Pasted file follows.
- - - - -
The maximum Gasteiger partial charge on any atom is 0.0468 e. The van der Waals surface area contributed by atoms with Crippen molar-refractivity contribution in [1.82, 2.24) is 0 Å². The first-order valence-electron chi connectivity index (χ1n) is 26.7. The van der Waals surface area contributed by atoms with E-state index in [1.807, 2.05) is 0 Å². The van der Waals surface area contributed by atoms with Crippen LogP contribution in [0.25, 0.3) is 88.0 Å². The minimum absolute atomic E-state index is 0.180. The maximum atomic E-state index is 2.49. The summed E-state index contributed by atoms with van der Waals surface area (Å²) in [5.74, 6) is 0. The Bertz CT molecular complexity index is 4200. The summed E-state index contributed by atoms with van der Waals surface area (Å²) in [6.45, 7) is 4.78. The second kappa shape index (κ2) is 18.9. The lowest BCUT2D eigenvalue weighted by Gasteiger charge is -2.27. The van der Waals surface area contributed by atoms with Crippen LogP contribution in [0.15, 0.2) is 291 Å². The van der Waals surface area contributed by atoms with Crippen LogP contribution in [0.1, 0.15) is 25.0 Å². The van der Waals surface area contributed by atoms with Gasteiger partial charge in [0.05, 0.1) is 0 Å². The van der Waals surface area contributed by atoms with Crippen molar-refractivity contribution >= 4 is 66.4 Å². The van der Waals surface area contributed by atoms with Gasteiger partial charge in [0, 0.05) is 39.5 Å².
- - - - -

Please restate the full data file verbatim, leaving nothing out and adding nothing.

The maximum Gasteiger partial charge on any atom is 0.0468 e. The van der Waals surface area contributed by atoms with Crippen molar-refractivity contribution in [1.82, 2.24) is 0 Å². The first-order valence-electron chi connectivity index (χ1n) is 26.7. The van der Waals surface area contributed by atoms with E-state index in [1.807, 2.05) is 0 Å². The van der Waals surface area contributed by atoms with Crippen LogP contribution in [0.25, 0.3) is 88.0 Å². The minimum absolute atomic E-state index is 0.180. The maximum atomic E-state index is 2.49. The summed E-state index contributed by atoms with van der Waals surface area (Å²) in [5.74, 6) is 0. The Bertz CT molecular complexity index is 4200. The summed E-state index contributed by atoms with van der Waals surface area (Å²) in [6.45, 7) is 4.78. The second kappa shape index (κ2) is 18.9. The lowest BCUT2D eigenvalue weighted by Gasteiger charge is -2.27. The van der Waals surface area contributed by atoms with Crippen LogP contribution in [0.15, 0.2) is 291 Å². The van der Waals surface area contributed by atoms with Crippen LogP contribution in [0.1, 0.15) is 25.0 Å². The van der Waals surface area contributed by atoms with Gasteiger partial charge in [0.05, 0.1) is 0 Å². The van der Waals surface area contributed by atoms with Crippen molar-refractivity contribution >= 4 is 66.4 Å². The van der Waals surface area contributed by atoms with Gasteiger partial charge in [0, 0.05) is 39.5 Å².